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Race Tech: Giro d'Italia, June 1, 2007

Giro see first runs for new Cannondale, De Rosa

By Tim Maloney, European Editor

Cofidis rider Hervé Duclos-Lasalle
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All Selle Italia-sponsored pro teams are using these
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Current Giro d'Italia maglia rosa Danilo Di Luca
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Two Liquigas riders are using prototype versions
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Di Luca's System Six cockpit
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Team sponsor fi'zi:k supplied Di Luca
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Savoldelli's Campagnolo Record Skeleton brakes
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The unique T-shaped top tube profile
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Campagnolo's top-of-the-line Bora Ultra wheelset.
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Garzelli's De Rosa Idol UD Prototype sports Deda Elementi's Zero100 thinwall stem
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Team sponsor fi'zi:k supplies
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Hervé Duclos-Lasalle's Cofidis Time VXRS Ulteam

Hervé Duclos-Lasalle hasn't quite managed as illustrious career as his father, two-time Paris-Roubaix winner Gilbert Duclos-Lasalle, but has had a decent professional career at Cofidis nonetheless. After a stint with Wilier Triestina, the team now uses 'modules' from Time, which includes the company's frames, forks, stems, and seatposts. At 1.74m tall (5'8"), Duclos-Lasalle rides a somewhat smallish 47cm Time VXRS Ulteam with a corresponding 51cm top tube length.

Danilo Di Luca's Liquigas Cannondale System Six

Cannondale's Liquigas team liaison Rory Mason told Cyclingnews that current Giro d'Italia maglia rosa Danilo Di Luca is currently using a fully stock 50cm Cannondale System Six frameset which the company introduced just last year. In contrast to typical convention, the System uses a monocoque carbon fiber front triangle coupled to rear stays made entirely of 6000-series aluminum.

According to Mason, "Di Luca rode Cannondale when he was at Saeco and he really likes our bikes." Mason also mentioned that former Saeco rider Mario Cipollini had just received his own System Six bike from Cannondale.

In addition, two Liquigas riders, Vicenzo Nibali and Franco Pellizotti, are testing Cannondale's newest Super Six full carbon fibre prototype at this year's Giro. Mason proudly said, "on his first time out, Nibali won with this bike last month. With the Super Six, we are looking to optimize the balance of weight and rigidity with this full carbon frame. Our ambition is to test the prototype with the Liquigas team and then bring the most refined product to the market."

Paolo Savoldelli's Astana BMC SLC01 Pro Machine

Born from the ashes of now-defunct Liberty Seguros, the Swiss-registered and Kazakh-sponsored Astana team was highly courted last year by a number of bicycle manufacturers and BMC was eventually chosen. Savoldelli's full-carbon SLC01 Pro Machine is the same frame used by Floyd Landis to win last year's Tour de France on Team Phonak and features Easton nanotechnology to reinforce the resin matrix. Savoldelli's BMC is also loaded with Easton components, including the the EC90 aero carbon fibre tubular wheels, EC90 seatpost, and EC90 bars & stem.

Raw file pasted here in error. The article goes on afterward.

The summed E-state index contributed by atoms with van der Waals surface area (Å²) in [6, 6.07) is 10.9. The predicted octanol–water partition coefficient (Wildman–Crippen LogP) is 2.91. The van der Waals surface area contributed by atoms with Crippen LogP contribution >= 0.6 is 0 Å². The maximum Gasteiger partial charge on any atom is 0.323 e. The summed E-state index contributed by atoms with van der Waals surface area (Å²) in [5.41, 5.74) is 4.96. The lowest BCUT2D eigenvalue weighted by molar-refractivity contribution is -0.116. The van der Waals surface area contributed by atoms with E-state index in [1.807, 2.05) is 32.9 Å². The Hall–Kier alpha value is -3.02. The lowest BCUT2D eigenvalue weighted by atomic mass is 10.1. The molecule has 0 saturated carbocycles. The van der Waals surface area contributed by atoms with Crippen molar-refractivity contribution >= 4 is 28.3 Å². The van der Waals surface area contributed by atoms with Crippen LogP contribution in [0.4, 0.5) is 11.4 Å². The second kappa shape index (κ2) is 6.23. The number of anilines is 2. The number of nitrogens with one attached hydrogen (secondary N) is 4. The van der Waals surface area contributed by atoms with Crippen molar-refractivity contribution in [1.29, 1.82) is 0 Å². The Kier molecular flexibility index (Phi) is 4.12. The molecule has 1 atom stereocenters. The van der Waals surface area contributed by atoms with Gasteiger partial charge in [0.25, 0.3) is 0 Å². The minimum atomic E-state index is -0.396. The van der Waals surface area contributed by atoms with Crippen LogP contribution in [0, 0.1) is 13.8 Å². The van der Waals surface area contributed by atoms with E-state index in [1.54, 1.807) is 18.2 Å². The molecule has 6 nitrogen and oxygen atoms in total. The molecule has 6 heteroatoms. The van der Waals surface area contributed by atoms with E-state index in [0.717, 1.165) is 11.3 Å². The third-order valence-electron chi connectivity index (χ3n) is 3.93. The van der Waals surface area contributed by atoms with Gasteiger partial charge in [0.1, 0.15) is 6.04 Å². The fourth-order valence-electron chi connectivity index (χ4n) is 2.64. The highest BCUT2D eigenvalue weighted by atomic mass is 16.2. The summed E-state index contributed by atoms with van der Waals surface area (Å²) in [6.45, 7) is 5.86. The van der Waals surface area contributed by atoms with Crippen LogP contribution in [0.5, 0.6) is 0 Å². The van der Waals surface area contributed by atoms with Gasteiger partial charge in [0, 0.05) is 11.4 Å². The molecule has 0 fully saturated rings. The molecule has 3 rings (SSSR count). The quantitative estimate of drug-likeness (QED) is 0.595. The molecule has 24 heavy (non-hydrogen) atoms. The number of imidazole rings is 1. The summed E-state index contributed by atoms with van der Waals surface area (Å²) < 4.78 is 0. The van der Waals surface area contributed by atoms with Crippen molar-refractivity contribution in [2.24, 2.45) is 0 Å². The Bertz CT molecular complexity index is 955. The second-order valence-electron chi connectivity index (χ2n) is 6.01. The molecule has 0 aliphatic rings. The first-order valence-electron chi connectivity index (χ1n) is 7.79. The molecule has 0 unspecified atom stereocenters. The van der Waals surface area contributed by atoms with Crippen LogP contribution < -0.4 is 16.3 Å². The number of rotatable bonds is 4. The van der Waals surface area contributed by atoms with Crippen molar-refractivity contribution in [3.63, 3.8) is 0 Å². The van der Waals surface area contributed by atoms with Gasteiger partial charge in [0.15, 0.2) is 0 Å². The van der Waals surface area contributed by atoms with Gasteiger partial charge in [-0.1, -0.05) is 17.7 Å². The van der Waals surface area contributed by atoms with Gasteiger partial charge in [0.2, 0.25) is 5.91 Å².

Stefano Garzelli's Acqua & Sapone-Caffè Mokambo De Rosa Idol UD Prototype

Acqua & Sapone-Caffè Mokambo rider Stefano Garzelli scored the first Giro d'Italia win in years for team sponsor De Rosa on Stage 14. According to Cristiano De Rosa, Il marchio del cuore had created a unique frame just for Garzelli this year, dubbed the Idol UD Prototype. The new frame is the prodigal son of De Rosa's Protos UD and Idol and features the same integrated seatmast and curvy shape of the latter model but with lighter unidirectional carbon fibre tubes created by Mizuno exclusively for De Rosa.

"This frame weighs under 1kg in the medium size", explained De Rosa. "The weight is real, not made up like some people do." He added, "For now, this bicycle is a true prototype; we need to work on this frame more."

In addition to the unique carbon content and lay up schedules, Garzelli's custom made frameset has different geometry than the medium size frame would usually have. "Garzelli has worked with a biomechanical consultant for years and he always has special geometry; the Idol UD prototype is very laid back, with a 72.30 degree seat angle."

Garzelli went on to win another stage a few days later in Lienz, Austria with an audacious solo move with 27km to go. In both his wins, Garzelli utilized a low-profile carbon fibre wheel on the front for improved control on descents, with a stiffer and higher profile rear wheel for better aerodynamics and power transmission.


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Images by Tim Maloney/Cyclingnews.com

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